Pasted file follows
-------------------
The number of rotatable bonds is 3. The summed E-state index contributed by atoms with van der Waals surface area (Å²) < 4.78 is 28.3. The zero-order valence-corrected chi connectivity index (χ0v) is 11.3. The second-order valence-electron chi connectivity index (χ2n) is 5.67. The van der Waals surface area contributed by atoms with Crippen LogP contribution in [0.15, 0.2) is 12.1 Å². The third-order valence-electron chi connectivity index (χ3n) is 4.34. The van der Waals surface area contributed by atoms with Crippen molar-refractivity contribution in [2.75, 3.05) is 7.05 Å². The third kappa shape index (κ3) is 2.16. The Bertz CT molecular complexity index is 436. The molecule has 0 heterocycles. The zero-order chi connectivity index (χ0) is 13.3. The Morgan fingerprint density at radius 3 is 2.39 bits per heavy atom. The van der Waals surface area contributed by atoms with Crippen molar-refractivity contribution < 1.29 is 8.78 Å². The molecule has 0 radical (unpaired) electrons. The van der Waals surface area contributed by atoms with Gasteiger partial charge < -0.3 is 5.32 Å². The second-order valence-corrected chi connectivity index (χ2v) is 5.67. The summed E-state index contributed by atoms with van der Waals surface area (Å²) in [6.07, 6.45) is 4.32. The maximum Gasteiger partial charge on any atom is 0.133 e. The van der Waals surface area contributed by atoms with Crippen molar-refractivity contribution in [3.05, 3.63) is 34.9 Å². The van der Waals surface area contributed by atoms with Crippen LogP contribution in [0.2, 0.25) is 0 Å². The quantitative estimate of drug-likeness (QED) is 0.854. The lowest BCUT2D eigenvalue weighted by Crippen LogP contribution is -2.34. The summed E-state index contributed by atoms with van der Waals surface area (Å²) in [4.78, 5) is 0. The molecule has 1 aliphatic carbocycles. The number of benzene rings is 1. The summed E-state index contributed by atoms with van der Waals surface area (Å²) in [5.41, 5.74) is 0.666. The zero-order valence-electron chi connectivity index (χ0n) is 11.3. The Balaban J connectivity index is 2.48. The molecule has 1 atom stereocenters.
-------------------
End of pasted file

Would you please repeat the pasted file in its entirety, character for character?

The number of rotatable bonds is 3. The summed E-state index contributed by atoms with van der Waals surface area (Å²) < 4.78 is 28.3. The zero-order valence-corrected chi connectivity index (χ0v) is 11.3. The second-order valence-electron chi connectivity index (χ2n) is 5.67. The van der Waals surface area contributed by atoms with Crippen LogP contribution in [0.15, 0.2) is 12.1 Å². The third-order valence-electron chi connectivity index (χ3n) is 4.34. The van der Waals surface area contributed by atoms with Crippen molar-refractivity contribution in [2.75, 3.05) is 7.05 Å². The third kappa shape index (κ3) is 2.16. The Bertz CT molecular complexity index is 436. The molecule has 0 heterocycles. The zero-order chi connectivity index (χ0) is 13.3. The Morgan fingerprint density at radius 3 is 2.39 bits per heavy atom. The van der Waals surface area contributed by atoms with Crippen molar-refractivity contribution < 1.29 is 8.78 Å². The molecule has 0 radical (unpaired) electrons. The van der Waals surface area contributed by atoms with Gasteiger partial charge < -0.3 is 5.32 Å². The second-order valence-corrected chi connectivity index (χ2v) is 5.67. The summed E-state index contributed by atoms with van der Waals surface area (Å²) in [6.07, 6.45) is 4.32. The maximum Gasteiger partial charge on any atom is 0.133 e. The van der Waals surface area contributed by atoms with Crippen molar-refractivity contribution in [3.05, 3.63) is 34.9 Å². The van der Waals surface area contributed by atoms with Crippen LogP contribution in [0.2, 0.25) is 0 Å². The quantitative estimate of drug-likeness (QED) is 0.854. The lowest BCUT2D eigenvalue weighted by Crippen LogP contribution is -2.34. The summed E-state index contributed by atoms with van der Waals surface area (Å²) in [4.78, 5) is 0. The molecule has 1 aliphatic carbocycles. The number of benzene rings is 1. The summed E-state index contributed by atoms with van der Waals surface area (Å²) in [5.41, 5.74) is 0.666. The zero-order valence-electron chi connectivity index (χ0n) is 11.3. The Balaban J connectivity index is 2.48. The molecule has 1 atom stereocenters.